[0040] Referring to FIG. 4, a second exemplary embodiment of a vial illumination and inspection system 200 constructed according to aspects of the present disclosure will be described. Inspection system 200 is constructed and operated in a similar manner to system 100. In this exemplary embodiment, inspection system 200 includes a vial defect illumination stand 202 that is configured to receive light source 108 within a central cavity from below. A light source pedestal 204 may be provided within illumination stand 202 to retain light source 108 and raise it as close as possible to vial 10. Light from source 108 travels upward through the central cavity of stand 202 to illuminate vial 10, which is received directly in the top of stand 202 in an inverted orientation. In some embodiments, stand 202 is configured to receive a 20 cc glass vial.

[0041] The top of illumination stand 202 may be provided with two, three or more eastellations 206. In this exemplary embodiment, eastellations 206 serve several functions. First, they are configured to hold vial 10 securely while allowing more complete viewing of the illuminated vial. A reduced diameter shoulder 208 at the base of eastellations 206 allows the inverted neck of vial 10 to extend into stand 202 but prevents the main body of the vial from descending below eastellations 206. Therefore, the bottom heel and entire main body of vial 10 may be viewed as it is rotated within eastellations 206. Additionally, eastellations 206 serv e to releasably interlock with mating recesses on vial adapters, as will be subsequently described, to prevent rotation of the adapters relative to stand 202, and to prevent light from escaping from between the adapters and stand 202.

[0042] Referring to FIG. 5, vial inspection system 200 is shown with a vial adapter 220. Adapter 220 fits into the top of illumination stand 202 (where a 20 cc vial fits as previously described) and allows a 15 cc vial to be illuminated and inspected for defects. In this exemplary

embodiment, adapter 220 has three recesses 222 arranged around its lower periphery and configured to receive the three eastellations 206 extending from the top of stand 202. Adapter 220 has a central bore configured to receive a 15 cc vial in an upright orientation. In some embodiments, adapter 220 has a cutout portion 224 as shown that allows part of the main body and/or bottom heel of vial 10 to be inspected. As previously described, the entire main body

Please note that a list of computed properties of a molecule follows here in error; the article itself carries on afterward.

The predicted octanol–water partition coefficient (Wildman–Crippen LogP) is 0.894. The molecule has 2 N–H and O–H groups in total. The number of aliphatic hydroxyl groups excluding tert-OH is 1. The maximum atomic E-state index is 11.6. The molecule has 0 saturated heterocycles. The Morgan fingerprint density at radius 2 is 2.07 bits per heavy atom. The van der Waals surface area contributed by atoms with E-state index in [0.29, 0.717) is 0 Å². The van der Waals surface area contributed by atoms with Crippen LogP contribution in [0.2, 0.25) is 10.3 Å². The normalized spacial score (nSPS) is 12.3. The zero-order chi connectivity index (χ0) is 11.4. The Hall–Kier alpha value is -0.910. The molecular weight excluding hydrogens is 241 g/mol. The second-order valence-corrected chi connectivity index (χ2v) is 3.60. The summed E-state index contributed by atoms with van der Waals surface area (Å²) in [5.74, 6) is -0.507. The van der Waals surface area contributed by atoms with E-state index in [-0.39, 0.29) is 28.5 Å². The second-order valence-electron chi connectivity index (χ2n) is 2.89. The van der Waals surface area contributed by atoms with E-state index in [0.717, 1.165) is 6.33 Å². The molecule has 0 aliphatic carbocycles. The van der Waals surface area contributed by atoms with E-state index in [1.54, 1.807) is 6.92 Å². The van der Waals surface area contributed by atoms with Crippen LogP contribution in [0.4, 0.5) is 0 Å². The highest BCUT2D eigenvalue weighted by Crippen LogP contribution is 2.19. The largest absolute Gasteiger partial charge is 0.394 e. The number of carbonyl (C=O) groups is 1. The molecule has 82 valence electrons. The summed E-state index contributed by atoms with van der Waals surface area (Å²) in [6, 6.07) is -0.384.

and/or heel may be inspected by rotating vial 10 within adapter 220. Adapter 220 has an upper portion that may be inclined relative to a lower portion of the adapter. In some embodiments, the angle of inclination is 40 degrees from vertical, as shown in FIG. 9. Applicants have found tins angle to provide exceptional illumination of defects in vial 10. In other embodiments, the angle of inclination is between about 20 and about 60 degrees from vertical. Adapter 220 may be made from or coated with a dark colored or opaque material to reduce light bleed through the adapter.

[0043] Referring to FIGS. 6-10, various dimensioned views of vial adapter 220 as described above are provided.

[0044] Referring to FIG. 1 1, vial inspection system 200 is shown with a vial adapter 240.

Adapter 240 fits into the top of illumination stand 202 (where a 20 cc vial fits as previously-described) and allows a 6 cc vial to be illuminated and inspected for defects. In this exemplary embodiment, adapter 240 has three recesses 242 arranged around its lower periphery and configured to receive the three castellations 206 extending from the top of stand 202. Adapter 240 has a central bore configured to receive a 6 cc vial in an inverted orientation. In some embodiments, adapter 240 has a cutout portion 244 as shown that allows light from light source 108 to ideally illuminate portions of vial 10 prone to defects while limiting the amount of light that is directed toward the inspector. A label or inscribed printing 246, such as“FACE THIS SIDE”, may be provided on adapter 240 opposite cutout portion 244 to indicate which side of adapter 240 should face tire inspector.

[0045] Referring to FIGS. 12-16, various dimensioned views of vial adapter 240 as described above are provided.